By Victoria Calderon
• Leader & Times
The Housing Incentive Program was a hot topic at Tuesday’s Liberal City Commission meeting.
This new housing program is an amended version of the Builder Incentive Program that was presented to the city at a housing work session on May 29. Since that work session, the Housing Incentive Program itself had been subject to a few minor changes as well.
The program is designed to give a $4,000 incentive to the buyer of a brand new home. Whether the home is built by the owner or bought fresh off the market, this incentive is available to anyone who buys a newly constructed house.
The funds for this program are pulled from the 1-cent sales tax, and the budget is not expected to exceed $160,000 per year unless approved by the commission.
There are several requirements the new house must fit in order to be eligible for the incentive. The dwelling must have three bedrooms and two bathrooms. However, an adjustment made to that was the exclusion of a square footage requirement. The home does not have to cover a certain area, as long as it covers the bed/bathrooom condition, as well as it must be built on a permanent foundation. The homeowner must also own the lot the home sits on.
The commission hopes to bring new employees to Liberal through this program. They think that, if employers get the word out to potential employees that Liberal has an incentive program for new houses, it will bring growth and an improved housing market to the community.
Homeowners are not the only people benefitting from this program. Developers can also receive an incentive if they have constructed a speculative house that has been on the market for 90 days and has not yet been purchased. This addition is to encourage those interested in becoming a developer in Liberal to take that step.
Commissioner Joe Denoyer has already found several people interested in the developer incentive program.
“Talking with this developer this afternoon, he told me that he’s got some nontraditional type developers that are very interested in now becoming developers,” Denoyer said. “There were four different developers that he had told me about that they would probably take advantage of this.”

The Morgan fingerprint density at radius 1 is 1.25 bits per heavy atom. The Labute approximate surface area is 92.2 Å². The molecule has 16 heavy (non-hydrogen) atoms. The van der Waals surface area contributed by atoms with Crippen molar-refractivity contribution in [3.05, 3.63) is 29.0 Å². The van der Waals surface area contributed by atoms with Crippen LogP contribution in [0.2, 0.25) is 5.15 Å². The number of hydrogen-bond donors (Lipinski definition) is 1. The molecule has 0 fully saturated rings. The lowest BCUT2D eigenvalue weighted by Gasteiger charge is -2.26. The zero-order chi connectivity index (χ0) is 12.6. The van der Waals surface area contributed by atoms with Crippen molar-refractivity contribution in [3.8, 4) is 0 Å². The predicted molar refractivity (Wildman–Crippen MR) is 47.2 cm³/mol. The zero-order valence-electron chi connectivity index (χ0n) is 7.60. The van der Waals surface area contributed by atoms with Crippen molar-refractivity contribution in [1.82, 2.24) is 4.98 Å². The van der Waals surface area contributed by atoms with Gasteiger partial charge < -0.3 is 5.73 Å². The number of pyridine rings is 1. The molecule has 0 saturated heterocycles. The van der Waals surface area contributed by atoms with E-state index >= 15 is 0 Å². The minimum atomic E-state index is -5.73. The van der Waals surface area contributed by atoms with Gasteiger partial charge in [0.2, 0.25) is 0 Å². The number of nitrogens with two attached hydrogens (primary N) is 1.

However, an issue brought up from past housing incentive programs was that they would focus too much on the contractor rather than the homeowner. Housing and Community Development Director Karen LaFreniere refuted that claim.
“On the developer’s incentive, we have had that since 2008, I believe, and we haven’t had development from that,” she stated. “We have $75,000 a year budgeted, and we’ve used less than that.”
Rental property is also covered in the Housing Incentive Program. Rental properties receive $750 per unit for the first 10 rental units. Any unit past 10 receives a $250 incentive. This part of the program is meant to allow small rental facilities to thrive, since smaller properties would be more profitable in this instance.
The commission discussed several other communities across the state that have installed programs similar to this in their own cities. City Manager Mark Hall looked particularly at Wichita’s housing program.
“Wichita has come out with the new program, for the first 1,000 homes, the homeowner... will receive the incentive,” he said. “This is taking from the program that didn’t give that to the homeowner.”
Denoyer had previously spoken with John Deardoff, city manager of Hutchinson.
“They are utilizing a neighborhood revitalization, and he told me that was not working as they thought it was,” Denoyer said. “When I presented what we have here, he was envious. Thought that if they had something to piggyback with neighborhood revitalization, they would see more growth and more homes developed.”
He also brought up the disadvantages of the towns in more rural areas, such as Altima and Leoti, in comparison to the advantages Liberal has.
“Those in the more rural areas felt that we had an advantage with the one cent sales tax to offer incentives that they couldn’t,” he said.
Despite the perks of the program, citizen John Smith brought up a few concerns with new housing.
“Incentive to a home buyer does not provide any more lots for building,” he explained to the commission. “The assessments that were done last year said that the city has a shortage of buildable lots. And I don’t see how this is going to create that.”
Despite a few issues with the program, it gained the support of the majority the commission.
“What I like about this, is that this is a guideline that we can look at each case, case-by-case, and if we need to tweak it as things are brought to us, we can do that,” Denoyer said. “But we need a starting point. I believe this gives us that starting point.”
A motion was made to consider approval of the Housing Incentive Program. The consideration to approve was passed 4-1 by the commission, with commissioner Ron Warren against.
Although Warren had some apprehension about how the program is to be implemented, he still holds that something needs to be done about housing in Liberal.
“I do appreciate the fact that everybody’s wanting to see something happen and working to make something happen. I also, myself, realize that I don’t have the answers,” he told the commission. “It’s a tough issue, trying to figure out how to make housing move. Hopefully, we figure it out.”